Judicial dispute resolution service cuts lamented by Calgary lawyer
Alberta Justice says Ottawa needs to appoint more judges in the province
A Calgary lawyer says Albertans are losing a valuable service because of a shortage of judges.
Starting this fall, judicial dispute resolutions (JDRs) will only be provided by two judges per week — down from three — in Edmonton and Calgary.
JDRs are highly sought after because they help people avoid lengthy and expensive trials, said Chadwick Newcombe.
"Going to trial is ridiculously expensive," he said.
JDRs are available in the Provincial Court and the Court of Queen’s Bench in Alberta.
Counsel for both sides of a dispute confidentially discuss the background of their case with a judge who then proposes possible solutions and may give a non-binding opinion on the likely outcome of a trial.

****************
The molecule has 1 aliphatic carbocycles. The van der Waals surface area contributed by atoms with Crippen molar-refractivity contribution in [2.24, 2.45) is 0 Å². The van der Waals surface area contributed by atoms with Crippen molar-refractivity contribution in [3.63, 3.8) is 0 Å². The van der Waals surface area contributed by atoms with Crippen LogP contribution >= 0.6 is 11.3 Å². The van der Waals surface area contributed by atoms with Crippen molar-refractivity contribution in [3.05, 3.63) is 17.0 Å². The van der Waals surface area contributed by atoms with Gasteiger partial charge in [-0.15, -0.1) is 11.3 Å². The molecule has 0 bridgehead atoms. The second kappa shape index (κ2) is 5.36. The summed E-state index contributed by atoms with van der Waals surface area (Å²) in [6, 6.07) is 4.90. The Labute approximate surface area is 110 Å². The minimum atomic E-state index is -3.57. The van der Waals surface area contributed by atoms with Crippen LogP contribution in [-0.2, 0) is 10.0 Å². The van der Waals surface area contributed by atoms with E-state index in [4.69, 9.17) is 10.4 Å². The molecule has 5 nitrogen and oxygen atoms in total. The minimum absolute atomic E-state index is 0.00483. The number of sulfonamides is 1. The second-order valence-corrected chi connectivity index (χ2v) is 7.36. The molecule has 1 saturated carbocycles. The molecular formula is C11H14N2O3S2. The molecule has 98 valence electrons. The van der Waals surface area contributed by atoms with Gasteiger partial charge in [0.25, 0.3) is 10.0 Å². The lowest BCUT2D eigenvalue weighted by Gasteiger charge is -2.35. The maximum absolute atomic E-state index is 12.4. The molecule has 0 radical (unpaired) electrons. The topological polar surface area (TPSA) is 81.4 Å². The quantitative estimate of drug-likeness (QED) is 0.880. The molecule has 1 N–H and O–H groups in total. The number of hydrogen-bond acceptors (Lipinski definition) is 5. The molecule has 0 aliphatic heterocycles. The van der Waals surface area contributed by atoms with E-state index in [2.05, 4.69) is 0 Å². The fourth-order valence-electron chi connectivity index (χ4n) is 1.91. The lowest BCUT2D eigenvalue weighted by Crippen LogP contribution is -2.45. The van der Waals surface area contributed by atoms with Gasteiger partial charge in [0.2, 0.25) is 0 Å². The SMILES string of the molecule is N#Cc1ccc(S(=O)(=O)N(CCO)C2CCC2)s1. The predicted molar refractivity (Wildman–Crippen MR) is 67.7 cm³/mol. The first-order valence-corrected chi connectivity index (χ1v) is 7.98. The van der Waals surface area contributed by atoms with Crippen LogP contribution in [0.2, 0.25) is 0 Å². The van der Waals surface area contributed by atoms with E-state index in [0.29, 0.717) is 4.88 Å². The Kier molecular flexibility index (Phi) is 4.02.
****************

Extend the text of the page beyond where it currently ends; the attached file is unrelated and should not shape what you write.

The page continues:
Newcombe said he’s disappointed there aren’t enough judges available to meet the demand for JDRs.
"They're quite valuable, extremely valuable, it’s rare in my experience to go to a JDR where a settlement doesn't result,” he said.
“The court doesn’t have the resources to keep a successful program that helps get these things resolved in a timely and cost-effective fashion.”
There are other avenues for alternative dispute resolution — such as mediation and arbitration — but those services cost more, Newcombe said.
A spokesperson for Alberta Justice said the province has been asking the federal government to appoint more judges to the Court of Queen’s Bench.
On a per capita basis, Alberta has lowest number of superior court judges in Canada.